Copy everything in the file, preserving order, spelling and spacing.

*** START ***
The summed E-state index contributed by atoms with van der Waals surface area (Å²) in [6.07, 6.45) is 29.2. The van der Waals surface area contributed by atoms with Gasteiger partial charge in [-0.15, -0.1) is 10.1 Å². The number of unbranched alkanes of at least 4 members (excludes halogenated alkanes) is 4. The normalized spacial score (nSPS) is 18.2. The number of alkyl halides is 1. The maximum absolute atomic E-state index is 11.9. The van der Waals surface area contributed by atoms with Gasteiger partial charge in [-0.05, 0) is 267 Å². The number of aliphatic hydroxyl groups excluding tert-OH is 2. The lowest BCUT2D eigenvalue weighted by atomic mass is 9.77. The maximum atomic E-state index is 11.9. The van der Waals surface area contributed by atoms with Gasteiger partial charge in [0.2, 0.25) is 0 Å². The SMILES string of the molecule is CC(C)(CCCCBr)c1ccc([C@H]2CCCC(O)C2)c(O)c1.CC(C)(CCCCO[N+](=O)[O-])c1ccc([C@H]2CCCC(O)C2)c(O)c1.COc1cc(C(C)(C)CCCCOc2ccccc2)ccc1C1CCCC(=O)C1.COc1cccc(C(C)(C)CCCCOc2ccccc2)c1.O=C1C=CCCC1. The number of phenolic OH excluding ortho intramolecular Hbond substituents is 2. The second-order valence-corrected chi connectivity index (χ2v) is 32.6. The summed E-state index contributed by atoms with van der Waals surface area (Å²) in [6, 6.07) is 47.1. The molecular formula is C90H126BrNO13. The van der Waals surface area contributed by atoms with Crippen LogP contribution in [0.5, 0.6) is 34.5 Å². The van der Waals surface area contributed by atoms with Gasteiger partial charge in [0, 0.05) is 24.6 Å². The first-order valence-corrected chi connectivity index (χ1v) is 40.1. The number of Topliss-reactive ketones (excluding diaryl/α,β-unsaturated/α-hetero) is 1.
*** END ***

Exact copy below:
The summed E-state index contributed by atoms with van der Waals surface area (Å²) in [6.07, 6.45) is 29.2. The van der Waals surface area contributed by atoms with Gasteiger partial charge in [-0.15, -0.1) is 10.1 Å². The number of unbranched alkanes of at least 4 members (excludes halogenated alkanes) is 4. The normalized spacial score (nSPS) is 18.2. The number of alkyl halides is 1. The maximum absolute atomic E-state index is 11.9. The van der Waals surface area contributed by atoms with Gasteiger partial charge in [-0.05, 0) is 267 Å². The number of aliphatic hydroxyl groups excluding tert-OH is 2. The lowest BCUT2D eigenvalue weighted by atomic mass is 9.77. The maximum atomic E-state index is 11.9. The van der Waals surface area contributed by atoms with Gasteiger partial charge in [0.2, 0.25) is 0 Å². The SMILES string of the molecule is CC(C)(CCCCBr)c1ccc([C@H]2CCCC(O)C2)c(O)c1.CC(C)(CCCCO[N+](=O)[O-])c1ccc([C@H]2CCCC(O)C2)c(O)c1.COc1cc(C(C)(C)CCCCOc2ccccc2)ccc1C1CCCC(=O)C1.COc1cccc(C(C)(C)CCCCOc2ccccc2)c1.O=C1C=CCCC1. The number of phenolic OH excluding ortho intramolecular Hbond substituents is 2. The second-order valence-corrected chi connectivity index (χ2v) is 32.6. The summed E-state index contributed by atoms with van der Waals surface area (Å²) in [6, 6.07) is 47.1. The molecular formula is C90H126BrNO13. The van der Waals surface area contributed by atoms with Crippen LogP contribution in [0.5, 0.6) is 34.5 Å². The van der Waals surface area contributed by atoms with Gasteiger partial charge in [0, 0.05) is 24.6 Å². The first-order valence-corrected chi connectivity index (χ1v) is 40.1. The number of Topliss-reactive ketones (excluding diaryl/α,β-unsaturated/α-hetero) is 1.